>> Tuesday, November 17, 2009
It's not often that I get to plug a children's book created by someone I know well, but a good friend of mine from college has happily provided me with such an opportunity. The Goat-Faced Girl updates and reinterprets a classic Italian folktale, offering a non-preachy lesson in the intrinsic and extrinsic rewards of hard work. Written by Leah Marinsky Sharpe and illustrated by Jane Marinsky (a mother-daughter pair), the book wittily winds its way through the forest and the palace.
The foundling raised by a lizard-sorceress appears destined for the perfect life of princess sloth, until her wise mother intervenes. Torn from a world of lazy luxury, the would-be princess doth protest; yet through a series of trials emanating from the transformation into the "goat-faced girl," the wisdom of her mother prevails and, moreover, reveals the importance and power of hard work and self-reliance.
From the opening lines on, the book invokes, mimics, and drolly engages classic folklore motifs and language: "Once upon a time, long ago and far away, a baby was left in the forest. This event wasn't so strange in itself, for lost children appeared in this particular forest every third Thursday. But this foundling was an infant girl who was far too young for quests, unable to understand talking animals, and even too young to interest the witch in the gingerbread house." Of course, the baby can't rest in the forest for long, and along comes a lizard to save the day. But the forest residents -- which must, the gingerbread reference implies, include at least a few gossipy old hags -- can only look on in wonder as the lizard rescues the child and spares the animals "a tripping hazard" that leads the group "not to interfere with the lizard's plans." Raised by a magical lizard, Isabella grows and approaches adolescence and maturity with but one flaw: laziness.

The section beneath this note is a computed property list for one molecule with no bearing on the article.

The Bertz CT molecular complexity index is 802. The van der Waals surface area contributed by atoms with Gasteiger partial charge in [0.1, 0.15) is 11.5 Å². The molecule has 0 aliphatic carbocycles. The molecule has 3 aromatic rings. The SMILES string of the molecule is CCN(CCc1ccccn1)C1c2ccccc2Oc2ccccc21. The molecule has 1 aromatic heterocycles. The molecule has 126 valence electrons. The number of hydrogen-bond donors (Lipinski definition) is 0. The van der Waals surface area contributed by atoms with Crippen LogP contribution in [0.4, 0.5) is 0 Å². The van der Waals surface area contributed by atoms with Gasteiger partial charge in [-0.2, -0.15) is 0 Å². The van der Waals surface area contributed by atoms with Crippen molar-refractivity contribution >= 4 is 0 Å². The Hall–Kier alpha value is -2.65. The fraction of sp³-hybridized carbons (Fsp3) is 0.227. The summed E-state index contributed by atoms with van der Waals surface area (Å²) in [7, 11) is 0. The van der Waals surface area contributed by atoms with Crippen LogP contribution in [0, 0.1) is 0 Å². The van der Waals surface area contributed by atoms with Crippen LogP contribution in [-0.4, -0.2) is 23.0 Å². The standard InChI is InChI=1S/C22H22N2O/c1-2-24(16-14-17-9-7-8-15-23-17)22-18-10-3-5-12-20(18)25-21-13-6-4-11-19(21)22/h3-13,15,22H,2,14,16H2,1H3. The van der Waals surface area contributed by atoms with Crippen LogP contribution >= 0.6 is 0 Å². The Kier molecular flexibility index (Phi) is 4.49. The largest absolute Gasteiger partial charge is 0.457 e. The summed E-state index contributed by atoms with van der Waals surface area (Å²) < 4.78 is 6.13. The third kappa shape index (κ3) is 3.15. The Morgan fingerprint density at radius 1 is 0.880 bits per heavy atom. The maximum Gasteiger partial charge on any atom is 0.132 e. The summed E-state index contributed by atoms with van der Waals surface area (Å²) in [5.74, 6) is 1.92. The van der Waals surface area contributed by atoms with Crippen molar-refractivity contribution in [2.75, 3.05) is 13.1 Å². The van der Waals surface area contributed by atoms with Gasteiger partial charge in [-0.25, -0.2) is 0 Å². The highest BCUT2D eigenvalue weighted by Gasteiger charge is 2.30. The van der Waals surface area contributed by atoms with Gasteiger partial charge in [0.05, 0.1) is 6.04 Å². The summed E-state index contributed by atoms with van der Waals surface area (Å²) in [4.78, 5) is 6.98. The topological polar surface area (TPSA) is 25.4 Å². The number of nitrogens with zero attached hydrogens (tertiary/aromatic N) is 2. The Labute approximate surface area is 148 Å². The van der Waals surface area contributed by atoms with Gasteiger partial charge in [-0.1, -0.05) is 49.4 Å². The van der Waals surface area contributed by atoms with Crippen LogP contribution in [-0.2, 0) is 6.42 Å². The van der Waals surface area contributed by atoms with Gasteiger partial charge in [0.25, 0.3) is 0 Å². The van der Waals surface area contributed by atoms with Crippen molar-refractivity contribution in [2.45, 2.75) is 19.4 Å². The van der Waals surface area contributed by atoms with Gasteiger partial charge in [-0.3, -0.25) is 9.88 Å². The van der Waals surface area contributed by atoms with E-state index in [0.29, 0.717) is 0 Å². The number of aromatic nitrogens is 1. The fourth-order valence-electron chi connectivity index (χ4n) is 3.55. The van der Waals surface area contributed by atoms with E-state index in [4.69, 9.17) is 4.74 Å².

To see how the lizard mother helps transform Isabella into more than a lazy young woman attracted to an equally lazy Prince Rupert, read the book! Leah first told and refined this tale while babysitting, and its sophisticated yet clear prose shows the strength of time-tested modern story-telling. Accompanied by rich illustrations, The Goat-Faced Girl is a visual and linguistic treat. Jane Marinsky's illustrations are vivid and detailed, offering much to delight in, linger over, and savor.
Find it at your local bookstore, library, or online here. For less than $12 (on Amazon, anyways), it will make an excellent holiday and/or birthday gift.